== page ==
-Pearl

Ikea Hacker

Hey Everyone!

Well… here goes nothing! So here is the story… I bought this Ikea paper shade and light cord about a year ago for a school project that I never ended up using. I did plan on using it for just a plain old light source though- except of course my plans had nothing to do with looking “plain or old”. So here is what I did to make it a show stopper!

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You will need:

Approx 20 sheets of tissue paper (maybe coloured or white)

1/2 bottle of clear craft glue

something to spread the glue (I used dollarstore paint brushes)

some kind of circle template (Remember the smaller the circle the longer it will take)

a pencil

a pair of sharp scissors

Of course…. a paper shade (I bought mine at Ikea… but I’m sure you could find one at a dollar store)

Optional:

A light cord (I say optional because it would easily look just as nice without a light in it. Perhaps as just decor)

And an additional option is a dimmer switch. (I put on one just because it was easier than plugging and unplugging the cord every time I wanted light)

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Step 1: Cut out a million tissue paper circles. I did this by tracing and cutting through 10 sheets of tissue at a time- instead of one by one… other wise I would still be here! Try to draw the lightest line possible when tracing otherwise you will see the pencil marks on your lamp later. Either that or you could just throw out the top circle with the pencil marks.

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Step 2: The pinch- I say this literally because I put pinch marks in all of my circles before I glued them down because I wanted them to sit off of the lamp and not lay flat. You could just glue them on as is if you wanted but it wouldn’t look as fluffy as mine.

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Step 3: Place your lantern UPSIDE DOWN in a bowl or a dish (something to keep it still). The reason you need to start at the BOTTOM of your lantern is because you are going to overlap the circles. It would be harder to start at the top because then you are trying to glue circles UNDER other circles instead of just placing them on top.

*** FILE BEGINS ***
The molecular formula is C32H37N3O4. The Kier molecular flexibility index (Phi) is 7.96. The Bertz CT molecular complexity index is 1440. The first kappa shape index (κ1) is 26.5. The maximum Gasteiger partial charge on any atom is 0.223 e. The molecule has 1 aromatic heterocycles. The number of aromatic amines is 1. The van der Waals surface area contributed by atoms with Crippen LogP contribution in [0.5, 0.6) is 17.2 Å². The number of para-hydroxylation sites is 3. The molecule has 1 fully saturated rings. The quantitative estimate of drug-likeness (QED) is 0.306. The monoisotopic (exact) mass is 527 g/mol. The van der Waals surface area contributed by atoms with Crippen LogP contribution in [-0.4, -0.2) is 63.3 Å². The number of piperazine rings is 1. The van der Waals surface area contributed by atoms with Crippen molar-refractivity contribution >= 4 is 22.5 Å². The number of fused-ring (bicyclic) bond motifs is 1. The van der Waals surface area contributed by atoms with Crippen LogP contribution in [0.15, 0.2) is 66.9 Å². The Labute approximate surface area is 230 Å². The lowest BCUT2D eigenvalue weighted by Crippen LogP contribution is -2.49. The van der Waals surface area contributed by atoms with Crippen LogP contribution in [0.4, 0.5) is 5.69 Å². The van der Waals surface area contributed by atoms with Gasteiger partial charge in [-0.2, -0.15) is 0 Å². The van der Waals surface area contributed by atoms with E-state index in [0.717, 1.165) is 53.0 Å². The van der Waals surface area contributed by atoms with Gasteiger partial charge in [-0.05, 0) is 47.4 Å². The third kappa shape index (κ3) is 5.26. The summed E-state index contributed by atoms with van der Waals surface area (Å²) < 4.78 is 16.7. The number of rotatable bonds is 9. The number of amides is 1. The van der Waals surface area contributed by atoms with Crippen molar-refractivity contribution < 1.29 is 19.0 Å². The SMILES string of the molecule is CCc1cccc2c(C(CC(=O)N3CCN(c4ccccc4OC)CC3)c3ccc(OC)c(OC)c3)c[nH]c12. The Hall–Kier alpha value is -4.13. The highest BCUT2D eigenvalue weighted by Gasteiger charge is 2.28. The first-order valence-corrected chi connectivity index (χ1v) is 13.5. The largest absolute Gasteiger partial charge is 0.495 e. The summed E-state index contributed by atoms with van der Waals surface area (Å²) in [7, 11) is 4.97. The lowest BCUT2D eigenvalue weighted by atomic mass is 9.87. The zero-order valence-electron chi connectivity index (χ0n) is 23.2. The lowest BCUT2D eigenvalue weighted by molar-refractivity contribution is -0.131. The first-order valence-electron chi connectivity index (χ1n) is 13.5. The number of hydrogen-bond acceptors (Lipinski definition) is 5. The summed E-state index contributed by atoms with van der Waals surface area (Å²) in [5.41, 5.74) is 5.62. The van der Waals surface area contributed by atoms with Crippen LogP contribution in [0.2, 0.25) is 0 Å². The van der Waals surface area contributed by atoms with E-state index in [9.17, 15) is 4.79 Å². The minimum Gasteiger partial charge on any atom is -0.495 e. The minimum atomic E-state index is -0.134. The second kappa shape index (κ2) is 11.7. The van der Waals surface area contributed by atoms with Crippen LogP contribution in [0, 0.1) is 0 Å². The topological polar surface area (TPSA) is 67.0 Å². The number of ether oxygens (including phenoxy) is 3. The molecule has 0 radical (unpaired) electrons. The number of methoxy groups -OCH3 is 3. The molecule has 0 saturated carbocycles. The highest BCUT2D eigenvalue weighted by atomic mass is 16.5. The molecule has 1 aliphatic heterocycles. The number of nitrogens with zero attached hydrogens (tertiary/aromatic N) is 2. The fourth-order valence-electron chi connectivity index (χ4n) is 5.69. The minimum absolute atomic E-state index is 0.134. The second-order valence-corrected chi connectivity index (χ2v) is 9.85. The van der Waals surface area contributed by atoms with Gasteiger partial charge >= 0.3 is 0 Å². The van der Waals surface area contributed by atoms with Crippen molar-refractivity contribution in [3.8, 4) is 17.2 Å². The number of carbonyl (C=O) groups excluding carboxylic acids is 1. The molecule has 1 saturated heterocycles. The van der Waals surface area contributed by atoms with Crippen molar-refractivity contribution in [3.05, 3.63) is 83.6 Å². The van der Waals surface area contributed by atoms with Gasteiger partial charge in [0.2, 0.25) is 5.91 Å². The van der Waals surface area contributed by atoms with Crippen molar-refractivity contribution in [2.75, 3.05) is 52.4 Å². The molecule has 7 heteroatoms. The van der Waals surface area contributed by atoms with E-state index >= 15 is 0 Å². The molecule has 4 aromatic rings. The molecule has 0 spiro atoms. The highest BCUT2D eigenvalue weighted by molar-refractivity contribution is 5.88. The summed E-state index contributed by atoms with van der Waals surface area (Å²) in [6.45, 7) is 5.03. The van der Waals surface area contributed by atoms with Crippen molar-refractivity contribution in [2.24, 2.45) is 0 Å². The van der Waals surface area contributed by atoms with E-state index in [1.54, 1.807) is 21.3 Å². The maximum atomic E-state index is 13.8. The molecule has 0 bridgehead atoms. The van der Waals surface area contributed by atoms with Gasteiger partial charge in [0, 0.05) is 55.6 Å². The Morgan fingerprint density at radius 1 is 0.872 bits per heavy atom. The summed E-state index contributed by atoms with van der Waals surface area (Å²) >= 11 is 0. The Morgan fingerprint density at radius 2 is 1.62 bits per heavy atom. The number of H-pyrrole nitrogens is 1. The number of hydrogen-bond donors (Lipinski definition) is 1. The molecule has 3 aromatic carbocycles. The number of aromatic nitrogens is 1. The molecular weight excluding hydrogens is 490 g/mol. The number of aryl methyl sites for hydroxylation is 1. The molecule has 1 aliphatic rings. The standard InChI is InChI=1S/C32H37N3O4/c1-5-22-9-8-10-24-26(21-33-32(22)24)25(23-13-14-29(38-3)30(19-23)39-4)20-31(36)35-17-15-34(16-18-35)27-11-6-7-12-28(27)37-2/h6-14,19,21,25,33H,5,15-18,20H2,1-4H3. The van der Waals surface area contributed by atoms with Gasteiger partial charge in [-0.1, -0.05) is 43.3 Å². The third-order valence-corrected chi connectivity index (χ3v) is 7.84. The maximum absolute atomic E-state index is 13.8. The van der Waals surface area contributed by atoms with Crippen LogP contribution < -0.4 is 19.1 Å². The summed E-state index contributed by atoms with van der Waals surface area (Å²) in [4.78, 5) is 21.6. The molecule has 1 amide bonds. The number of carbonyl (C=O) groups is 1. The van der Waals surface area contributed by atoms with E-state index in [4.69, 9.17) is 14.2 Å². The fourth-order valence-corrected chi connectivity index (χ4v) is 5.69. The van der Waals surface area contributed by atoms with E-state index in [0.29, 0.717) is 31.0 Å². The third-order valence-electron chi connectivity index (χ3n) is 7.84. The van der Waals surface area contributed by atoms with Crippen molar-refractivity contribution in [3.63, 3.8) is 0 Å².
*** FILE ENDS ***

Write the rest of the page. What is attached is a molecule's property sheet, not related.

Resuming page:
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Step 4: Apply glue to the lantern and place a circle on top of the glue. It was easier and less messy for me to do it this way, than to individually apply it the circles. (Less likely to tear, or get all stuck to itself) It was also faster as I could spread a bunch of glue over a whole area and then stick a bunch of circle on at a time. Plus you don’t have to worry about the glue showing because its clear.

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Step 5: Overlapping- once you have done your first row, the second row should overlap by about 1/2- 1/4 of the first circles. Just keep it random, and as you go you will see how far apart you will have to space them. Also the bottom of the lap is a good place to learn spacing because it is the most forgiving.

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Step 6: Just continue gluing away until its all covered! I think I should have used a bigger size circle because to cover this lamp it must have taken me 6-7hrs of just cutting, pinching, and gluing to finish this beauty! Ugh! But I think I paid off.

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Optional- Step 7: Add a light cord and hang from the ceiling! As an extra added bonus- if your like me and don’t won’t to have to plug in a cord to turn it on you can add a dimmer. I got mine at Home Depot for about $15 (well worth it) Just follow the instruction on the package and you are good to go! The dimmer was actually REALLY easy to install- a bit intimidating… but easy.

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I think in the future I might spray paint it to co-ordinate with my living room… but we will see about that. If I do I will be sure to keep you updated with how it goes!

Let me know what you think down below in the comments! If there are any crafts you would like to see me do, just leave me a comment and I’ll see what I can do!

-Pearl